I would guess that in every person’s life, sometime between say ages 21 and 35, he or she has a shift in self-perception. You become conscious of the fact that you’re no longer a “young adult” and somehow you’ve become more of an “adult-adult.” Sign #1 happened to me about a year and a half ago. I was in a Mervyn’s trying on what hitherto had been my favorite brand of jeans. They had more of a flare than boot-cuts and they all had cool, swirly, sequined designs on the back pockets. I put on a pair and twirled around in the three-way mirror and suddenly realized that even though they fit well, I couldn’t take myself seriously. What had once been cool had unexpectedly become an ostentatious. I didn’t feel I could pull off the spangled-butt look anymore. They were, in short, too young for me.
And, ultimately, this was okay. I wasn’t consigning myself to mom-jean hell, merely to a more subdued style of pantswear. I was still cool.
Sign #2 happened on Monday. I was eating my morning bowl of Hodgson Mills Multigrain Hot Cereal (with milled flaxseed!) upon which I had sprinkled a couple tablespoons of walnuts and a tablespoon of honey. I took a bite and was chewing it slowly when I realized, Hey, I’m not enjoying this! There’s not enough honey to make it truly sweet, the walnuts are bitter, and the cereal itself is, well, boiled grains. It’s boring to the palate, of a slightly more exciting texture than plain oatmeal, and yet I eat it every morning. In fact, I go out of my way to a special store to buy this particular brand of hot cereal. And why? Because it’s good for me. Really fucking good for me. That shit’s got 450 milligrams of omega-3 fatty acids and 7 grams of protein in one serving. And fiber? 6 grams per serving, bitches!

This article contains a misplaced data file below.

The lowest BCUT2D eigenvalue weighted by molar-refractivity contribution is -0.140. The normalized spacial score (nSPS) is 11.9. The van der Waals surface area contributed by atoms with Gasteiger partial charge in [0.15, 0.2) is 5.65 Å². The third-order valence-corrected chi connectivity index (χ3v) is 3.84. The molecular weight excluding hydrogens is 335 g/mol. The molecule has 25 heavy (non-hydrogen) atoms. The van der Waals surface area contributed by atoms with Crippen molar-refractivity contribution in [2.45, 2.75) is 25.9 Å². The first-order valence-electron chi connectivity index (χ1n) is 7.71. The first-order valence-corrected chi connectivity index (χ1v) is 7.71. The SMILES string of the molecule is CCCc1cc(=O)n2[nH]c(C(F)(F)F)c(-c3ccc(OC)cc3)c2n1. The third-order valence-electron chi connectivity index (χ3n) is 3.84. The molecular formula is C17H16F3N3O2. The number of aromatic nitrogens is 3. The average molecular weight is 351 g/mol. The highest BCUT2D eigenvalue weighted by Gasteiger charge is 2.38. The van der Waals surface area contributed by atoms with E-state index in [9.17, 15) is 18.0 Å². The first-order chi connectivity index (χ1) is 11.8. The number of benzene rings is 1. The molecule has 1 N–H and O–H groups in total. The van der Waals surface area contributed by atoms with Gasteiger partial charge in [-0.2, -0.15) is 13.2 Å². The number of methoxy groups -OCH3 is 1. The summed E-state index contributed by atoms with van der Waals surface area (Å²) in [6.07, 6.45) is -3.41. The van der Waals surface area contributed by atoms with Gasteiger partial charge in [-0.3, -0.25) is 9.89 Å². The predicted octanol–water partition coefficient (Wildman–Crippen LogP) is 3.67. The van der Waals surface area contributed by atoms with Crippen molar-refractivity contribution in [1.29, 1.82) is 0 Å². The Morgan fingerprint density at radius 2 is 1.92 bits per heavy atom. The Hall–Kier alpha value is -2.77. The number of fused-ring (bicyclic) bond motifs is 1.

And so, like every adult-adult, I find myself eating things not because I enjoy them, but because they are good for me. What I’d like to eat is a breakfast burrito from the campus cantina, stuffed full of eggs, bacon, cheese, and green chile. But I don’t eat that because it’s got too much fat, it’s got too many calories, it costs too much, and it’ll give me heartburn. I think of my Grandpa, a broccoli-hater of old, chirping in a voice bright with false enthusiasm, “This broccoli is good for me,” before choking down a forkful with watering eyes.
It’s come to this.